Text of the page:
If you ever asked yourself, “What would DC Comics be like if everything was set in medieval times?” boy do I have good news for you! A 12-part maxiseries is underway called Dark Knights of Steel and its third issue is out this week. War is nearly inevitable. A knight (Batman) must steer his kingdom and its ruler (Superman) in the right direction. A daughter (Supergirl) is very angry and seeks vengeance for her father’s assassination. In the third issue, even more fall in a great page-turner issue.
This issue opens with Kryptonite falling to Earth. It’s a bad sign for the Els, as King Jefferson seeks to destroy them all after his son was murdered by Supergirl. He did kill Jor-El–and really you can’t go around killing people not expecting a response–but new tidings and alliances must be reasserted.
What’s fascinating about this issue is how it juggles the usual dramatic meeting of leaders and ruminations of the courts and makes them edge-of-your-seat entertainment. Much of this issue is devoted to Jefferson seeking to ensure his alliance with the Amazons is maintained. As they meet, we the readers know what has happened with Wonder Woman’s girlfriend Supergirl, which makes for some entertaining anticipation. Since we’ve only just met the Amazons, there’s the added drama of not knowing who Wonder Woman’s mother will side with.
Meanwhile, Kryptonite has fallen to earth and Batman investigates. With the knowledge that Batman is actually an El, the story heats up in the last few pages and promises even more revelations for the next issue.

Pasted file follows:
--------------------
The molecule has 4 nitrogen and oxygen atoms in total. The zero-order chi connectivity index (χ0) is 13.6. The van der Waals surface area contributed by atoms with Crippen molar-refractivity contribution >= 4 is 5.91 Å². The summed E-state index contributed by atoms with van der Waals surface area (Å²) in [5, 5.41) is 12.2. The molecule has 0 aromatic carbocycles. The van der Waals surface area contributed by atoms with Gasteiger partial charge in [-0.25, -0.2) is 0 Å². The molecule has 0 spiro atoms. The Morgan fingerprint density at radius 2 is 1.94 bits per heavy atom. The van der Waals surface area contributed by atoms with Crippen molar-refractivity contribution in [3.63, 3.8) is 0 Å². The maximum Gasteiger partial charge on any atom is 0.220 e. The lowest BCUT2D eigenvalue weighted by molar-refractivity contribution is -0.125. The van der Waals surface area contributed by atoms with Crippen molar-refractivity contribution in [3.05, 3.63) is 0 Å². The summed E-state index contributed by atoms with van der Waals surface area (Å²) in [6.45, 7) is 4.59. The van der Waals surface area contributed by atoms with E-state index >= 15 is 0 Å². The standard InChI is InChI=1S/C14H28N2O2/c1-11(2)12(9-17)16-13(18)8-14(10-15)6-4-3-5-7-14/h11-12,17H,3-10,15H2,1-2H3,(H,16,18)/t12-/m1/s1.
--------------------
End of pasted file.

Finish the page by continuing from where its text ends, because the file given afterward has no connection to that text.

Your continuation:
All this while Supergirl zips around killing with impunity. Losing her father has seriously set her off, which is conveyed well by the ultra-violent artistry of Yasmine Putri. It’s funny to think of a time when seeing an entire arm go through a person was banned in comics–even though a “rnnch” sound effect covers most of it–and this book doesn’t hold back in that regard. Clothing is particularly well rendered, with great lighting by color artist Arif Prianto. The use of shadow on faces, which seem to have the perfect amount of believable, real emotion, adds a lot of drama to any given scene.
Something this series has going for it is how fast it moves the plot along, with major developments on every page. There are some serious deaths in this issue, and we’re only a third of the way through the series. This does make some of the characterizations feel surface level at best, however. We’re never inside a character’s head long enough to gauge who they really are, although Putri’s art does do a lot to connect you with characters at the moment. A single panel of Jefferson could convey a man rethinking all his decisions, or in another blindly ignoring them to allow his rage to shine through.
Dark Knights of Steel #3 continues to be a hell of a good time. It not only moves at a fast clip, but it doesn’t hold back with character reveals, deaths, and the like.
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